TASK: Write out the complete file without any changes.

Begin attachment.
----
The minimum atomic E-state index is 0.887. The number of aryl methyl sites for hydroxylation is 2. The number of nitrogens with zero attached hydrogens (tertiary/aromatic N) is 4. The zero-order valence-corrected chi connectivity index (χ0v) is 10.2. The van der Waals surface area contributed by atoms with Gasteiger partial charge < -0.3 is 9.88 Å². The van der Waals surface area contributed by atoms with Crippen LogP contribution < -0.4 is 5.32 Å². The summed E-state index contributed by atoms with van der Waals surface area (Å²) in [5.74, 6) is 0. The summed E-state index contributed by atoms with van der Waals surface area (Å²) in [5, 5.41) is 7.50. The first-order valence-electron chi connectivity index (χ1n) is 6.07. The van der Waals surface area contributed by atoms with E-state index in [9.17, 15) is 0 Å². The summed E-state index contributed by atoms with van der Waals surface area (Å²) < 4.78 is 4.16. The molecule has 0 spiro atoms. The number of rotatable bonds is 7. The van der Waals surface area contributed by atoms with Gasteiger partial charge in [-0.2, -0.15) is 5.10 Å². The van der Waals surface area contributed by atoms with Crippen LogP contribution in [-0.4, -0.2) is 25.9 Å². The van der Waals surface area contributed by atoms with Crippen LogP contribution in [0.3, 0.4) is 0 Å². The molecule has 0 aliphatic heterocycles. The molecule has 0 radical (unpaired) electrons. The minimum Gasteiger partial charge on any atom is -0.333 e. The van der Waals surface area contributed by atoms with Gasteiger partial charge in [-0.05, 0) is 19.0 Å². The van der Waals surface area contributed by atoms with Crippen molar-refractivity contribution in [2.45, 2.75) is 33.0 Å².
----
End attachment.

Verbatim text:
The minimum atomic E-state index is 0.887. The number of aryl methyl sites for hydroxylation is 2. The number of nitrogens with zero attached hydrogens (tertiary/aromatic N) is 4. The zero-order valence-corrected chi connectivity index (χ0v) is 10.2. The van der Waals surface area contributed by atoms with Gasteiger partial charge < -0.3 is 9.88 Å². The van der Waals surface area contributed by atoms with Crippen LogP contribution < -0.4 is 5.32 Å². The summed E-state index contributed by atoms with van der Waals surface area (Å²) in [5.74, 6) is 0. The summed E-state index contributed by atoms with van der Waals surface area (Å²) in [5, 5.41) is 7.50. The first-order valence-electron chi connectivity index (χ1n) is 6.07. The van der Waals surface area contributed by atoms with E-state index in [9.17, 15) is 0 Å². The summed E-state index contributed by atoms with van der Waals surface area (Å²) < 4.78 is 4.16. The molecule has 0 spiro atoms. The number of rotatable bonds is 7. The van der Waals surface area contributed by atoms with Gasteiger partial charge in [-0.2, -0.15) is 5.10 Å². The van der Waals surface area contributed by atoms with Crippen LogP contribution in [-0.4, -0.2) is 25.9 Å². The van der Waals surface area contributed by atoms with Crippen LogP contribution in [0.3, 0.4) is 0 Å². The molecule has 0 aliphatic heterocycles. The molecule has 0 radical (unpaired) electrons. The minimum Gasteiger partial charge on any atom is -0.333 e. The van der Waals surface area contributed by atoms with Gasteiger partial charge in [-0.05, 0) is 19.0 Å². The van der Waals surface area contributed by atoms with Crippen molar-refractivity contribution in [2.45, 2.75) is 33.0 Å².